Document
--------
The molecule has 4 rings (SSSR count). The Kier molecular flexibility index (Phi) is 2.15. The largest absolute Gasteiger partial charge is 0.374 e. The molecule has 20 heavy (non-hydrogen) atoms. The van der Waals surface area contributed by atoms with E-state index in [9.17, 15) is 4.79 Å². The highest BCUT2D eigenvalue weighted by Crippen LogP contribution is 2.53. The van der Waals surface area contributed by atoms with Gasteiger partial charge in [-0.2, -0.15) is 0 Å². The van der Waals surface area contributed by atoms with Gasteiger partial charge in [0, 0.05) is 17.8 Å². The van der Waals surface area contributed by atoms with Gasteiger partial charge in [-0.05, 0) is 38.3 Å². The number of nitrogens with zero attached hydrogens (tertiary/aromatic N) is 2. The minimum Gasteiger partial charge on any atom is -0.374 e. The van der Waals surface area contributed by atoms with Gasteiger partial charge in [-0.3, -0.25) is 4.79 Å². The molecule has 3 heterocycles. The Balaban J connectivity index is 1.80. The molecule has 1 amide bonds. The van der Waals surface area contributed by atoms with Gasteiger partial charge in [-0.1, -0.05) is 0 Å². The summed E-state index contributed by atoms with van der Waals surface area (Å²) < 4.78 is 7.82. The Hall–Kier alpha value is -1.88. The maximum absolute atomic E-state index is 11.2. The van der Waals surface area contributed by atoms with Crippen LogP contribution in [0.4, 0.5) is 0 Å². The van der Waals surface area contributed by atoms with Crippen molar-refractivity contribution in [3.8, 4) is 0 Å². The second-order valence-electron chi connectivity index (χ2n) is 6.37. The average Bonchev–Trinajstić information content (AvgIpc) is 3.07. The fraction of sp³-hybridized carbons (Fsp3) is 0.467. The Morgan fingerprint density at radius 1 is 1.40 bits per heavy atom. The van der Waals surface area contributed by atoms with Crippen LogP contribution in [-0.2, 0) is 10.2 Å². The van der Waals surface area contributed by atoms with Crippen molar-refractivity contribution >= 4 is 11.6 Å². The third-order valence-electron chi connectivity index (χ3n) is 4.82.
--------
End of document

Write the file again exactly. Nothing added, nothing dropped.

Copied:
The molecule has 4 rings (SSSR count). The Kier molecular flexibility index (Phi) is 2.15. The largest absolute Gasteiger partial charge is 0.374 e. The molecule has 20 heavy (non-hydrogen) atoms. The van der Waals surface area contributed by atoms with E-state index in [9.17, 15) is 4.79 Å². The highest BCUT2D eigenvalue weighted by Crippen LogP contribution is 2.53. The van der Waals surface area contributed by atoms with Gasteiger partial charge in [-0.2, -0.15) is 0 Å². The van der Waals surface area contributed by atoms with Gasteiger partial charge in [0, 0.05) is 17.8 Å². The van der Waals surface area contributed by atoms with Gasteiger partial charge in [-0.05, 0) is 38.3 Å². The number of nitrogens with zero attached hydrogens (tertiary/aromatic N) is 2. The minimum Gasteiger partial charge on any atom is -0.374 e. The van der Waals surface area contributed by atoms with Gasteiger partial charge in [-0.3, -0.25) is 4.79 Å². The molecule has 3 heterocycles. The Balaban J connectivity index is 1.80. The molecule has 1 amide bonds. The van der Waals surface area contributed by atoms with Gasteiger partial charge in [-0.1, -0.05) is 0 Å². The summed E-state index contributed by atoms with van der Waals surface area (Å²) < 4.78 is 7.82. The Hall–Kier alpha value is -1.88. The maximum absolute atomic E-state index is 11.2. The van der Waals surface area contributed by atoms with Crippen LogP contribution in [0.4, 0.5) is 0 Å². The van der Waals surface area contributed by atoms with Crippen molar-refractivity contribution in [3.8, 4) is 0 Å². The second-order valence-electron chi connectivity index (χ2n) is 6.37. The average Bonchev–Trinajstić information content (AvgIpc) is 3.07. The fraction of sp³-hybridized carbons (Fsp3) is 0.467. The Morgan fingerprint density at radius 1 is 1.40 bits per heavy atom. The van der Waals surface area contributed by atoms with Crippen LogP contribution in [-0.2, 0) is 10.2 Å². The van der Waals surface area contributed by atoms with Crippen molar-refractivity contribution >= 4 is 11.6 Å². The third-order valence-electron chi connectivity index (χ3n) is 4.82.